Make Your Requests Known to God
The end (of summer vacation) is nigh! Soon the hallways will once again be abuzz with the joyous sounds of teachers and students engaging in learning. Needless to say, the building has been quieter than normal, and I am eagerly looking forward to having everyone back soon.
A new year means a new beginning. A new beginning can often cause anxiety or uncertainty in people. Lord knows that was how I was feeling last year when I embraced God’s call to become the next Principal here at
St. Dominic! Yet, I allowed myself to be fully wrapped in God’s presence and submit myself to the will of the Father, which provided a great sense of relief, love, and compassion, from not only the staff and faculty of the parish, but also from the many members and families of the greater community as well.
This was further magnified when our family learned that my father had brain cancer and required surgery. Through the grace of God and his wonderful medical team, he made a great recovery and the cancer has been eliminated as far as the doctors can tell. During this time, our family found great strength in the words of Philippians Chapter 4 verses 5-7: “Let your gentleness be evident to all. The Lord is near. Do not be anxious about anything, but in every situation, by prayer and petition, with thanksgiving, present your requests to God. And the peace of God, which transcends all understanding, will guard your hearts and your minds in Christ Jesus.”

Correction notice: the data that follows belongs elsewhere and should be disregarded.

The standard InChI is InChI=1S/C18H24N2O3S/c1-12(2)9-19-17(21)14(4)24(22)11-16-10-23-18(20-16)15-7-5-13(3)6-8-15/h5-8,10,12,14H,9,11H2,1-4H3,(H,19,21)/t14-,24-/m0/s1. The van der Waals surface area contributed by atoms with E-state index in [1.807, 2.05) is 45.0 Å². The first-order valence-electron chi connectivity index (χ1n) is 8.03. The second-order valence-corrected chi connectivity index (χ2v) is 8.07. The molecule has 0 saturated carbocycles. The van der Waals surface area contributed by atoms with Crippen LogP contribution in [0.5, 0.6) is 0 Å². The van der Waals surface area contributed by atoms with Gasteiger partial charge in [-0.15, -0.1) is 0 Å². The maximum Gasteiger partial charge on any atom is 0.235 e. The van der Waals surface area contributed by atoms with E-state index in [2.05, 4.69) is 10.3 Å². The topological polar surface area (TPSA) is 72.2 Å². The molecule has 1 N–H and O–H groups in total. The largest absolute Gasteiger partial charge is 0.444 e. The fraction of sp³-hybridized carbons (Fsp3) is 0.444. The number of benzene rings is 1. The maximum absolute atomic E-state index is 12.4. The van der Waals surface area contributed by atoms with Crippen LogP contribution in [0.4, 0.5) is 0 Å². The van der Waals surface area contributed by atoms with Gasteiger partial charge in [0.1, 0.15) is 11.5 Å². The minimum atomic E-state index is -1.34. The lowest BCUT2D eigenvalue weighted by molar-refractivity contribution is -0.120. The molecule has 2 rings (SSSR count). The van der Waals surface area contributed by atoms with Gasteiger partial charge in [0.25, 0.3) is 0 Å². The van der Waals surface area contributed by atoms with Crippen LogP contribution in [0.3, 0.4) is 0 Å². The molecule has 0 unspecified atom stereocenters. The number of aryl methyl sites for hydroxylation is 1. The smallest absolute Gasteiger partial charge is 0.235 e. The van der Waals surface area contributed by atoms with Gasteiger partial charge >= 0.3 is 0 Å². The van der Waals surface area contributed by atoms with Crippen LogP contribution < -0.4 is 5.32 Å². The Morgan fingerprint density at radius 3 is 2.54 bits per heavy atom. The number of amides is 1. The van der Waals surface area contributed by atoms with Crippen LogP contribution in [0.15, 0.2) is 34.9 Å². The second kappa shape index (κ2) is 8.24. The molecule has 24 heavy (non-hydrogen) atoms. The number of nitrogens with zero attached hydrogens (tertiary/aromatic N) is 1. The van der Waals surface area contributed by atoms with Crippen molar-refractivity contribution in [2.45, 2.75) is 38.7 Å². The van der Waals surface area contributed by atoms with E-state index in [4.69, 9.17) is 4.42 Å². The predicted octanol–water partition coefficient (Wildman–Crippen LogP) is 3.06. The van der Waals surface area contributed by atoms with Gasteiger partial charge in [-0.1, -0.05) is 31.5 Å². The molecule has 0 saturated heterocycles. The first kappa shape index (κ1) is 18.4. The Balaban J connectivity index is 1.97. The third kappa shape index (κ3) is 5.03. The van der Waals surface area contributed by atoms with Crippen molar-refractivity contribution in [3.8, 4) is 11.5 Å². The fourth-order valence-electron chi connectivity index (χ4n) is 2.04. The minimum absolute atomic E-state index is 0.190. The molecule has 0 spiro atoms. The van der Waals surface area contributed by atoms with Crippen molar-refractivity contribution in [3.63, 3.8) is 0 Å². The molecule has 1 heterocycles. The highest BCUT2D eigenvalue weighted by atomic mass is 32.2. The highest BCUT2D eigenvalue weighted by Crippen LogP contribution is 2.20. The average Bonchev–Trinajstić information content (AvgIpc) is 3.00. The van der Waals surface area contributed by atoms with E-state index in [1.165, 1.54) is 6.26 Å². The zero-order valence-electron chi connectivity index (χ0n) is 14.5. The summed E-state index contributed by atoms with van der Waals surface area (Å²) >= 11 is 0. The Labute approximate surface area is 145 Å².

The encouragement to pray is one that we all need. Here, there are four key words of inspiration. First, we can and should include everything in our prayers. Don’t leave anything out! Some things spring quickly to mind, but particularly when it feels as though the cosmos and its armies are against us, we should include everything. Second, in prayer, don’t worry; let anxiety drift away as we share our concerns, troubles, and trials with our heavenly Father. Third, give thanks to God, not for the trials, but for God, for His goodness, his presence, his listening ear. Fourth, make your requests known to God. We might be reminded of the Israelite slaves in Egypt who cried out to God, making their concerns about the trials and trauma that they faced everyday known to Him (Exodus 2:23-25). God heard and responded with love, mercy, and salvation. God will do the same for us if only we would humbly ask as well.
So let us approach this coming school year without worry or fear but rather embrace it and welcome the many new beginnings that will present themselves. May this school year be the best one yet!